The unbalanced trade-off between pollution exposure and energy consumption induced by averting behaviors.

Journal Article (Journal Article)

Behavioral responses to environmental risks create gains and losses. We use high-frequency datasets to elucidate such behavior responses against air pollution and find a "double-peaked" time pattern in reducing outdoor exposure and in increasing electricity consumption. Despite that one standard deviation increase in the Air Quality Index induces 2% less outdoor population and 6% more household electricity consumption at peak, most responses fail to match with the intra-day pollution peaks, implying ineffective exposure avoidance. We find an unbalanced trade-off between health benefits and energy co-damages. The behavior-induced change in annual residential power consumption (+1.01% to +1.20%) is estimated to be 20 times more than that in the population-based exposure (-0.02% to -0.05%), and generates 0.13-0.15 million more metric tons of citywide carbon emissions. Our results imply that by targeting peak pollution periods, policies can shrink the trade-off imbalance and achieve mutual improvements in exposure reduction and energy conservation.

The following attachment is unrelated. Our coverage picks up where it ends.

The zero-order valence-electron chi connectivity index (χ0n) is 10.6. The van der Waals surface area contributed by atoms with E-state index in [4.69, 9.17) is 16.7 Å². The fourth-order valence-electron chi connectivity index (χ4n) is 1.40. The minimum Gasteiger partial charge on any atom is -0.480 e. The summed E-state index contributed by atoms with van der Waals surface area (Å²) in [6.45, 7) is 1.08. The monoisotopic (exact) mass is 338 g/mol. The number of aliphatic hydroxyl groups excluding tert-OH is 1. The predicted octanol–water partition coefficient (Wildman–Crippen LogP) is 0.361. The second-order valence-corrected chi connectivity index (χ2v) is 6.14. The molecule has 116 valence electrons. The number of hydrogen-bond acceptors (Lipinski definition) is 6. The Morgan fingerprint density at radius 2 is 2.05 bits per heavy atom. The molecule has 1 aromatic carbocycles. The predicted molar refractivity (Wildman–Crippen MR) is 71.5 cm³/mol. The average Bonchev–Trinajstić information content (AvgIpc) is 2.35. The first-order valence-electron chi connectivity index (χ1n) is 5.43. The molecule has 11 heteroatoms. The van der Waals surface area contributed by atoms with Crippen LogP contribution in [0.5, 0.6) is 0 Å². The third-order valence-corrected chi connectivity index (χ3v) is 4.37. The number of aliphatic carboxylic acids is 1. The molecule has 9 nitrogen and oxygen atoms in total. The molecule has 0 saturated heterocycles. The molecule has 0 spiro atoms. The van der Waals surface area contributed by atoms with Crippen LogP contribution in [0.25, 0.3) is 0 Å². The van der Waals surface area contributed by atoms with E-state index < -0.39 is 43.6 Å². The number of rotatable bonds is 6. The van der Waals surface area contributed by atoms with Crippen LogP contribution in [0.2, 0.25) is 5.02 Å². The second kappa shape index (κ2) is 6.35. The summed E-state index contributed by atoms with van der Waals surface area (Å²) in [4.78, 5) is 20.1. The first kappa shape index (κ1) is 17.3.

Full Text

Duke Authors

Cited Authors

  • Li, Q; Zhou, Y; Pizer, WA; Wu, L

Published Date

  • January 2023

Published In

Volume / Issue

  • 26 / 1

Start / End Page

  • 105597 -

PubMed ID

  • 36654857

Pubmed Central ID

  • PMC9840935

Electronic International Standard Serial Number (EISSN)

  • 2589-0042

International Standard Serial Number (ISSN)

  • 2589-0042

Digital Object Identifier (DOI)

  • 10.1016/j.isci.2022.105597


  • eng